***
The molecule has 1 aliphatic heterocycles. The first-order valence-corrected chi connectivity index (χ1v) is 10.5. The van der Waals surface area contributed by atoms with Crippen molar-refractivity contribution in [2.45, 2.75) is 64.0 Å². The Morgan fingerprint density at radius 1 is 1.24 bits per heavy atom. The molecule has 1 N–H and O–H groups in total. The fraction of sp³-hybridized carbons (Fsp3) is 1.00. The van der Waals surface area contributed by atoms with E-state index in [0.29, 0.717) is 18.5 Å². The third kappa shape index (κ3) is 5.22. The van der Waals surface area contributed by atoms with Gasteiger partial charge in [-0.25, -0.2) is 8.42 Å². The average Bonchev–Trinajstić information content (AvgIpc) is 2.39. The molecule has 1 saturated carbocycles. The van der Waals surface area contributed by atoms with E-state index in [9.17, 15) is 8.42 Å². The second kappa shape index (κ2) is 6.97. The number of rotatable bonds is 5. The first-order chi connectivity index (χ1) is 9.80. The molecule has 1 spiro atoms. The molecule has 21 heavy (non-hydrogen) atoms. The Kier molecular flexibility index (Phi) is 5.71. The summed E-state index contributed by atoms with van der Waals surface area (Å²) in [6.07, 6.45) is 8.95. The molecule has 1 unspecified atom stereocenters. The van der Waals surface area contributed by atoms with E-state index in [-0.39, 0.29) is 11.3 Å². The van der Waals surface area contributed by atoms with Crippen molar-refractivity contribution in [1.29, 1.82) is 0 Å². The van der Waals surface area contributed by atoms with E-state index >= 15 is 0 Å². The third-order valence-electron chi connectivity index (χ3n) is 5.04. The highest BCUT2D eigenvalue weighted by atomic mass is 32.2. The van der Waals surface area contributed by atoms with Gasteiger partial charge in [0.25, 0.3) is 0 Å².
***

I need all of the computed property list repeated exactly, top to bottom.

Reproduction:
The molecule has 1 aliphatic heterocycles. The first-order valence-corrected chi connectivity index (χ1v) is 10.5. The van der Waals surface area contributed by atoms with Crippen molar-refractivity contribution in [2.45, 2.75) is 64.0 Å². The Morgan fingerprint density at radius 1 is 1.24 bits per heavy atom. The molecule has 1 N–H and O–H groups in total. The fraction of sp³-hybridized carbons (Fsp3) is 1.00. The van der Waals surface area contributed by atoms with E-state index in [0.29, 0.717) is 18.5 Å². The third kappa shape index (κ3) is 5.22. The van der Waals surface area contributed by atoms with Gasteiger partial charge in [-0.25, -0.2) is 8.42 Å². The average Bonchev–Trinajstić information content (AvgIpc) is 2.39. The molecule has 1 saturated carbocycles. The van der Waals surface area contributed by atoms with E-state index in [9.17, 15) is 8.42 Å². The second kappa shape index (κ2) is 6.97. The number of rotatable bonds is 5. The first-order chi connectivity index (χ1) is 9.80. The molecule has 1 spiro atoms. The molecule has 21 heavy (non-hydrogen) atoms. The Kier molecular flexibility index (Phi) is 5.71. The summed E-state index contributed by atoms with van der Waals surface area (Å²) in [6.07, 6.45) is 8.95. The molecule has 1 unspecified atom stereocenters. The van der Waals surface area contributed by atoms with E-state index in [-0.39, 0.29) is 11.3 Å². The van der Waals surface area contributed by atoms with Crippen molar-refractivity contribution in [1.29, 1.82) is 0 Å². The van der Waals surface area contributed by atoms with E-state index >= 15 is 0 Å². The third-order valence-electron chi connectivity index (χ3n) is 5.04. The highest BCUT2D eigenvalue weighted by atomic mass is 32.2. The van der Waals surface area contributed by atoms with Gasteiger partial charge in [0.25, 0.3) is 0 Å².